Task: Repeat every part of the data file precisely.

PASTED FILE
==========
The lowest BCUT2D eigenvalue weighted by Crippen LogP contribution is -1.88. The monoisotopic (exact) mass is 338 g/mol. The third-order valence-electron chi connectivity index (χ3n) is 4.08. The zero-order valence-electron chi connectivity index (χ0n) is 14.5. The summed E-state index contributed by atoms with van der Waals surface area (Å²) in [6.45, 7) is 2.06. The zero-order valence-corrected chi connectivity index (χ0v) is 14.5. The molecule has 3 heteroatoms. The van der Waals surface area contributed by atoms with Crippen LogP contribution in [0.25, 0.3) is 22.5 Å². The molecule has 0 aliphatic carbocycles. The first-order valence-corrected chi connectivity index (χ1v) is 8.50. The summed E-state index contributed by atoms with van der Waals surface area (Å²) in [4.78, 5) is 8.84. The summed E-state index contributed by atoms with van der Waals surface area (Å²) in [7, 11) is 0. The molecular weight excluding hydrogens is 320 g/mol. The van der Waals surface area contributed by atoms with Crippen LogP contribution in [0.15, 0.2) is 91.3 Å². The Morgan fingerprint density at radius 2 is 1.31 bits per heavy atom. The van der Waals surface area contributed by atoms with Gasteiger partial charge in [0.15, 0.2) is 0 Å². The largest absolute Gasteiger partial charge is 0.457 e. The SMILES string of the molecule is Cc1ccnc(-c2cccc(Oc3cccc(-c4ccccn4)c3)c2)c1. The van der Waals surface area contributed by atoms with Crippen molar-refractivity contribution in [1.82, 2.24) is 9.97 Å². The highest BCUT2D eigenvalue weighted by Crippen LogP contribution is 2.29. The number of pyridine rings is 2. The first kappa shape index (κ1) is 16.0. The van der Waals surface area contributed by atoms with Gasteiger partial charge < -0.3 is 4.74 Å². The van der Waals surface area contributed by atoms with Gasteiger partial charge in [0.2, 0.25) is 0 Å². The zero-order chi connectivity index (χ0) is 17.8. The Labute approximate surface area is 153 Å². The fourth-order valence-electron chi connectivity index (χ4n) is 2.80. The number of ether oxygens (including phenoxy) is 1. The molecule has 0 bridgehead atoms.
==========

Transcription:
The lowest BCUT2D eigenvalue weighted by Crippen LogP contribution is -1.88. The monoisotopic (exact) mass is 338 g/mol. The third-order valence-electron chi connectivity index (χ3n) is 4.08. The zero-order valence-electron chi connectivity index (χ0n) is 14.5. The summed E-state index contributed by atoms with van der Waals surface area (Å²) in [6.45, 7) is 2.06. The zero-order valence-corrected chi connectivity index (χ0v) is 14.5. The molecule has 3 heteroatoms. The van der Waals surface area contributed by atoms with Crippen LogP contribution in [0.25, 0.3) is 22.5 Å². The molecule has 0 aliphatic carbocycles. The first-order valence-corrected chi connectivity index (χ1v) is 8.50. The summed E-state index contributed by atoms with van der Waals surface area (Å²) in [4.78, 5) is 8.84. The summed E-state index contributed by atoms with van der Waals surface area (Å²) in [7, 11) is 0. The molecular weight excluding hydrogens is 320 g/mol. The van der Waals surface area contributed by atoms with Crippen LogP contribution in [0.15, 0.2) is 91.3 Å². The Morgan fingerprint density at radius 2 is 1.31 bits per heavy atom. The van der Waals surface area contributed by atoms with Gasteiger partial charge in [0.15, 0.2) is 0 Å². The largest absolute Gasteiger partial charge is 0.457 e. The SMILES string of the molecule is Cc1ccnc(-c2cccc(Oc3cccc(-c4ccccn4)c3)c2)c1. The van der Waals surface area contributed by atoms with Crippen molar-refractivity contribution in [1.82, 2.24) is 9.97 Å². The highest BCUT2D eigenvalue weighted by Crippen LogP contribution is 2.29. The number of pyridine rings is 2. The first kappa shape index (κ1) is 16.0. The van der Waals surface area contributed by atoms with Gasteiger partial charge < -0.3 is 4.74 Å². The van der Waals surface area contributed by atoms with Gasteiger partial charge in [0.2, 0.25) is 0 Å². The zero-order chi connectivity index (χ0) is 17.8. The Labute approximate surface area is 153 Å². The fourth-order valence-electron chi connectivity index (χ4n) is 2.80. The number of ether oxygens (including phenoxy) is 1. The molecule has 0 bridgehead atoms.